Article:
be used, especially when they are used by
governments for distributing burdens and
benefits ( 8 ). However, requiring interpret-
ability would create an important change to
ML as it is being done today—essentially that
we forgo deep learning altogether and what-
ever benefits it may entail.
Explainable AI/ML is very different, even
though both approaches are often grouped
together. Explainable AI/ML, as the term
is typically used, does roughly the follow-

ing: Given a black-box model that is used
to make predictions or diagnoses, a second
explanatory algorithm finds an interpretable
function that closely approximates the out-
puts of the black box. This second algorithm
is trained by fitting the predictions of the
black box and not the original data, and it
is typically used to develop the post hoc ex-
planations for the black-box outputs and not
to make actual predictions because it is typi-
cally not as accurate as the black box. The
explanation might, for instance, be given in
terms of which attributes of the input data
in the black-box algorithm matter most to a
specific prediction, or it may offer an easy-to-
understand linear model that gives similar
outputs as the black-box algorithm for the
same given inputs ( 4 ).^ Other models, such
as so-called counterfactual explanations or
heatmaps, are also possible ( 9 , 10 ). In other
words, explainable AI/ML ordinarily finds a
white box that partially mimics the behavior
of the black box, which is then used as an
explanation of the black-box predictions.
Three points are important to note: First,
the opaque function of the black box remains
the basis for the AI/ML decisions, because it
is typically the most accurate one. Second,
the white box approximation to the black box
cannot be perfect, because if it were, there
would be no difference between the two. It is
also not focusing on accuracy but on fitting
the black box, often only locally. Finally, the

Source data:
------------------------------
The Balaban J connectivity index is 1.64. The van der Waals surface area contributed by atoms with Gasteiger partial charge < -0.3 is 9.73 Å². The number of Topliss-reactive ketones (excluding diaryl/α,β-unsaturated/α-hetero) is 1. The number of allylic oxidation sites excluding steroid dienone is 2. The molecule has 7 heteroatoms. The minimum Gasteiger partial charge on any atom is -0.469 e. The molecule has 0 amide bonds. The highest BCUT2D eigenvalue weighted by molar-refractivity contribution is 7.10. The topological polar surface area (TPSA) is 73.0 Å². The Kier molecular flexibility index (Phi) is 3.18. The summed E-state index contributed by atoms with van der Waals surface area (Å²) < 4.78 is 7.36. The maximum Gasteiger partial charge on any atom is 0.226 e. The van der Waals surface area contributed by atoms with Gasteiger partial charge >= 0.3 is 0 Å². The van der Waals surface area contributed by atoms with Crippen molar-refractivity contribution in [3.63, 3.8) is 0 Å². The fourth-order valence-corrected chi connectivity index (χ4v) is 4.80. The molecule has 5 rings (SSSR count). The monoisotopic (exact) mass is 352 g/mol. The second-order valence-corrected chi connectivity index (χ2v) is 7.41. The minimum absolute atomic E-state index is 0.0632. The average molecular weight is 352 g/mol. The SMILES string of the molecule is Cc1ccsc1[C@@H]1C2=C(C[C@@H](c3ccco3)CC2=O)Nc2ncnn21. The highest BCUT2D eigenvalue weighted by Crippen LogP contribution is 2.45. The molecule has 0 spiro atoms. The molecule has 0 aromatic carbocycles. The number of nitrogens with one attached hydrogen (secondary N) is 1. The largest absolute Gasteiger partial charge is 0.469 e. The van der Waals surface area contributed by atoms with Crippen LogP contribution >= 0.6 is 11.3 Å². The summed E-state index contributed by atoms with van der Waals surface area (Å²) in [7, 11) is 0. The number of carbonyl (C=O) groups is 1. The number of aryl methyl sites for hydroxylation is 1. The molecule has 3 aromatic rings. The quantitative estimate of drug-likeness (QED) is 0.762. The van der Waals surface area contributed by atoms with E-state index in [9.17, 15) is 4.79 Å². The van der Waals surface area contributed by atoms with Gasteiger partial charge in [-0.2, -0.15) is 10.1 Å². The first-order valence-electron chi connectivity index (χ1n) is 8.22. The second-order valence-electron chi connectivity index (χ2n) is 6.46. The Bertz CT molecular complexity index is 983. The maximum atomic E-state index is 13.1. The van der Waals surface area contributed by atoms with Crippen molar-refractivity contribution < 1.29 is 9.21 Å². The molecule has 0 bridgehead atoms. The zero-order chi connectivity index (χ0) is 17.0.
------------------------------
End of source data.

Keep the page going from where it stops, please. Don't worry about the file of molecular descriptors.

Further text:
explanations provided are post hoc. This is
unlike interpretable AI/ML, where the expla-
nation is given using the exact same function
that is responsible for generating the output
and is known and fixed ex ante for all inputs.
A substantial proportion of AI/ML-
based medical devices that have so far been
cleared or approved by the US Food and
Drug Administration (FDA) use noninter-
pretable black-box models, such as deep
learning ( 1 ). This may be because black-
box models are deemed to perform better
in many health care applications, which
are often of massively high dimensionality,
such as image recognition or genetic pre-
diction. Whatever the reason, to require an
explanation of black-box AI/ML systems in
health care at present entails using post hoc
explainable AI/ML models, and this is what
we caution against here.


Beware explanations from AI in health care

The benefits of explainable artificial intelligence are not what they appear

(^1) Department of Philosophy, The University of Toronto,
Toronto, ON, Canada.^2 Department of Statistical Sciences,
The University of Toronto, Toronto, ON, Canada.^3 INSEAD,
Singapore.^4 Penn State Dickinson Law, Carlisle, PA,
USA.^5 The Petrie-Flom Center for Health Law Policy,
Biotechnology, and Bioethics at Harvard Law School,
The Project on Precision Medicine, Artificial Intelligence,
and the Law (PMAIL), Cambridge, MA, USA.^6 INSEAD,
Fontainebleau, France.^7 Harvard Law School, Cambridge,
MA, USA. Email:
284 16 JULY 2021 • VOL 373 ISSUE 6552 SCIENCE
0716PolicyForum.indd 284 7/9/21 5:33 PM

Free download pdf